Rural smallholder farmers are feeling the brunt of changing times

A farmer standing in his fields.

Wishing and praying for rainfall, that is how Oscious Maluga spends most of his days. Maluga is a smallholder farmer from Mabila, a water stricken village outside Sibasa in Limpopo.

The 30-year-old grows various crops on his five hectare farm including maize, potatoes, green beans, cabbage, onions, spinach and butternut. 

Maluga sells his fresh produce to his fellow villagers and to local retail stores. This is his primary source of income. Since he started farming in 2016, Maluga has been using water from a local river to water his produce. He has connected a pipeline from the river and uses drip irrigation to water his farm.

Vhembe is scorching hot. Here, temperatures can rise up to 40 degrees celsius. As a result, Maluga says, the small river stream has not been able to produce enough water to irrigate his farm over the past three-years.

“It is proving to be a difficult task to keep the crops in well nurtured condition due to the water shortage. In June this year all the vegetables I planted just dried up due to lack of water. I lost a fortune,” says Maluga.

Scarcity of water

The same river is also used by other residents to collect water for household purposes as Mabila village does not have any source of running water. The livestock also drink from the same river. 

The lack of rainfall and the extreme heat are a major cause for concern. 

“I think the last time it actually rained in our village was around April this year. The rain was not even enough to fill up the river stream. It’s getting drier by the day and my farm is suffering. I am not being able to reap enough crops like I used to,” says Maluga.

Like many countries in the world, South Africa is contending with impacts of climate change. The country has seen increasing temperatures and lack of rainfall in some parts. 

Climate change factor

Research has shown that smallholder farmers are among the most vulnerable to climate change. 

Dr Eness Mutsvangwa-Sammie is a postdoctoral research fellow at the centre of excellence in food security at the University of Pretoria. She says climate change is one of the major factors affecting agricultural productivity in South Africa.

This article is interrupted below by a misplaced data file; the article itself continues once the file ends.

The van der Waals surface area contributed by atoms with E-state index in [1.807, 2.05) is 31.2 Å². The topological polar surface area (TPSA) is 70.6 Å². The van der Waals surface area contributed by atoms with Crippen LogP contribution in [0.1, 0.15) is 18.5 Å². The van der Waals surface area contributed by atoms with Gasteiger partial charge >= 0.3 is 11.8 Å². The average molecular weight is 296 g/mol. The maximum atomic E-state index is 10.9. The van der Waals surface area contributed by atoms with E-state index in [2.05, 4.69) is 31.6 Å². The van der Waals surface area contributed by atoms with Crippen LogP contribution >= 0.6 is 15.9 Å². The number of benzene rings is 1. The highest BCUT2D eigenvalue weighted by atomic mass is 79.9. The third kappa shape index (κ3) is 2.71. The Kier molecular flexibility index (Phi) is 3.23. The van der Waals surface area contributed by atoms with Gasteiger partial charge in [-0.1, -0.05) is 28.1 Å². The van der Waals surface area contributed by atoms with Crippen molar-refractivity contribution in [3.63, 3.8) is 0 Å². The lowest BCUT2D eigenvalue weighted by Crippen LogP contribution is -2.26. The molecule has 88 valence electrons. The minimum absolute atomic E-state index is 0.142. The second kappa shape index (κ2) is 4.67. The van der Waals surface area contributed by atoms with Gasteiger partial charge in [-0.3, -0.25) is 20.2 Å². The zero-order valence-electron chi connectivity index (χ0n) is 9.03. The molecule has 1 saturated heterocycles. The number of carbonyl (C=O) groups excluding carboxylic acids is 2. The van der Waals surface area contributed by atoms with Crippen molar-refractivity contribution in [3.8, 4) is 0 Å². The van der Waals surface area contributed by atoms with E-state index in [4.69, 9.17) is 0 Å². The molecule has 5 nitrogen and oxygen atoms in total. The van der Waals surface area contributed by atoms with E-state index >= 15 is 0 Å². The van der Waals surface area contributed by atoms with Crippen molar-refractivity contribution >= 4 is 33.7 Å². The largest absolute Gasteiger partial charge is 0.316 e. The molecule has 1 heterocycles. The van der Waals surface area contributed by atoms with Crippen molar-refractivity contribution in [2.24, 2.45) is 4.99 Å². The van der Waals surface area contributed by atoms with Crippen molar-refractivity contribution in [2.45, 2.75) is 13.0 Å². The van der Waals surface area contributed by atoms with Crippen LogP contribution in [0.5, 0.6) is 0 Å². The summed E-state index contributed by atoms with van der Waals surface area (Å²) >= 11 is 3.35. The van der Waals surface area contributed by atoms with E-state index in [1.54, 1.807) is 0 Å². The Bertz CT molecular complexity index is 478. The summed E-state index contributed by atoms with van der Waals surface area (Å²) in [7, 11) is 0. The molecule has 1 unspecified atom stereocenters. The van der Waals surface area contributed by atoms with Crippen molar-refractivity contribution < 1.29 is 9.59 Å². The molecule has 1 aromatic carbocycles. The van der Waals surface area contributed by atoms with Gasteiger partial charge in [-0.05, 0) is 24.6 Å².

“Most smallholder farmers depend on rain-fed agriculture and are mostly affected when there is drought and dry spells. Low productivity due to weather fluctuations results in increased food prices,” says Mutsvangwa-Sammie.

Smallholder farmers like Maluga are the main source of nutritious food for local communities and they play an important role in addressing food insecurity.

When Malunga is unable to produce sufficient crops, villagers are forced to buy food at a higher cost from retail stores. 

“There are so many people locally who depend on what I produce on my farm. But lately I have not been able to meet the demand. I sell my products at very reasonable prices, which my fellow villagers are able to afford,” says Maluga.

Tailored interventions are needed

Mutsvangwa-Sammie says that it is concerning that smallholder farmers in South Africa are often treated as a homogenous group. 

“However, smallholder farmers are a diverse group with various needs. But most programmes that have been promoted have not effectively addressed the individual needs of the farmers,” says Mutsvangwa-Sammie.

Mutsvangwa-Sammie says the country must invest more towards supporting smallholder farmers. “This can be done through improving the infrastructure, access to financial services, and access to drought resistant crops.”

She says smallholder farmers should be seen as a profitable enterprise with the potential to improve their capacity while keeping up with the demand for production.

But Maluga is concerned that if he does not find a solution to his water woes soon, he might be forced to stop farming altogether. –Health-e News.

Author

  • Ndivhuwo Mukwevho

    Ndivhuwo Mukwevho is citizen journalist who is based in the Vhembe District of Limpopo province. He joined OurHealth in 2015 and his interests lie in investigative journalism and reporting the untold stories of disadvantaged rural communities. Ndivhuwo holds a Bachelor of Arts degree in Media Studies from the University of Venda and he is currently a registered student with UNISA.

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